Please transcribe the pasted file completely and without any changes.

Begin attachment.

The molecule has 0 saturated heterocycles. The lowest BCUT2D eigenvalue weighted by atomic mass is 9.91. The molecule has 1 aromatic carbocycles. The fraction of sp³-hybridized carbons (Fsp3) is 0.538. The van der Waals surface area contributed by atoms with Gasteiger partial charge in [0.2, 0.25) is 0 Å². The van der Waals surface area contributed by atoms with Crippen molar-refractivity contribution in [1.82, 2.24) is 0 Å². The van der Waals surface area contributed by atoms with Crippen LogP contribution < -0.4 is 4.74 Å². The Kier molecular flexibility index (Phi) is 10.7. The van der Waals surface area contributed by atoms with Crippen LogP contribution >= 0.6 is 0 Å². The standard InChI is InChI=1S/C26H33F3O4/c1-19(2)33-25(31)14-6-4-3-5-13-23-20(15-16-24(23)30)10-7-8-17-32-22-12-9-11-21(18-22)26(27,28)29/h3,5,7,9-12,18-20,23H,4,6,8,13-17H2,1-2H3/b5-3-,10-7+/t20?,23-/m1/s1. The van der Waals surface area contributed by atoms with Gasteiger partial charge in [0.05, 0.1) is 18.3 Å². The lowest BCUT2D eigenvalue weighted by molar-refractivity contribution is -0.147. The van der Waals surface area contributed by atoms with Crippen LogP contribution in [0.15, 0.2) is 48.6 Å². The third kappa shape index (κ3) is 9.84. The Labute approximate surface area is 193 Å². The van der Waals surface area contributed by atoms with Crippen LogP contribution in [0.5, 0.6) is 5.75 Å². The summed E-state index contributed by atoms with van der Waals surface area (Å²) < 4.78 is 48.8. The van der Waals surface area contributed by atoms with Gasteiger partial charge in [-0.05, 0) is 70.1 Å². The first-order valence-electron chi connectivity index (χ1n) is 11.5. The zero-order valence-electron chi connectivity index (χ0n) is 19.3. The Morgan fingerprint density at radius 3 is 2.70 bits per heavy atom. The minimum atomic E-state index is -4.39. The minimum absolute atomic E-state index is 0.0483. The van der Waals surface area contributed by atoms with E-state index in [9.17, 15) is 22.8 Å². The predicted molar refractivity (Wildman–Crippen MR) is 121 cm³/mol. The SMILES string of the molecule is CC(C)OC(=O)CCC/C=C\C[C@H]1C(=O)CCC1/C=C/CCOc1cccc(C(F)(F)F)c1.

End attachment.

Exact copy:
The molecule has 0 saturated heterocycles. The lowest BCUT2D eigenvalue weighted by atomic mass is 9.91. The molecule has 1 aromatic carbocycles. The fraction of sp³-hybridized carbons (Fsp3) is 0.538. The van der Waals surface area contributed by atoms with Gasteiger partial charge in [0.2, 0.25) is 0 Å². The van der Waals surface area contributed by atoms with Crippen molar-refractivity contribution in [1.82, 2.24) is 0 Å². The van der Waals surface area contributed by atoms with Crippen LogP contribution < -0.4 is 4.74 Å². The Kier molecular flexibility index (Phi) is 10.7. The van der Waals surface area contributed by atoms with Crippen LogP contribution >= 0.6 is 0 Å². The standard InChI is InChI=1S/C26H33F3O4/c1-19(2)33-25(31)14-6-4-3-5-13-23-20(15-16-24(23)30)10-7-8-17-32-22-12-9-11-21(18-22)26(27,28)29/h3,5,7,9-12,18-20,23H,4,6,8,13-17H2,1-2H3/b5-3-,10-7+/t20?,23-/m1/s1. The van der Waals surface area contributed by atoms with Gasteiger partial charge in [0.05, 0.1) is 18.3 Å². The lowest BCUT2D eigenvalue weighted by molar-refractivity contribution is -0.147. The van der Waals surface area contributed by atoms with Crippen LogP contribution in [0.15, 0.2) is 48.6 Å². The third kappa shape index (κ3) is 9.84. The Labute approximate surface area is 193 Å². The van der Waals surface area contributed by atoms with Crippen LogP contribution in [0.5, 0.6) is 5.75 Å². The summed E-state index contributed by atoms with van der Waals surface area (Å²) < 4.78 is 48.8. The van der Waals surface area contributed by atoms with Gasteiger partial charge in [-0.05, 0) is 70.1 Å². The first-order valence-electron chi connectivity index (χ1n) is 11.5. The zero-order valence-electron chi connectivity index (χ0n) is 19.3. The Morgan fingerprint density at radius 3 is 2.70 bits per heavy atom. The minimum atomic E-state index is -4.39. The minimum absolute atomic E-state index is 0.0483. The van der Waals surface area contributed by atoms with E-state index in [9.17, 15) is 22.8 Å². The predicted molar refractivity (Wildman–Crippen MR) is 121 cm³/mol. The SMILES string of the molecule is CC(C)OC(=O)CCC/C=C\C[C@H]1C(=O)CCC1/C=C/CCOc1cccc(C(F)(F)F)c1.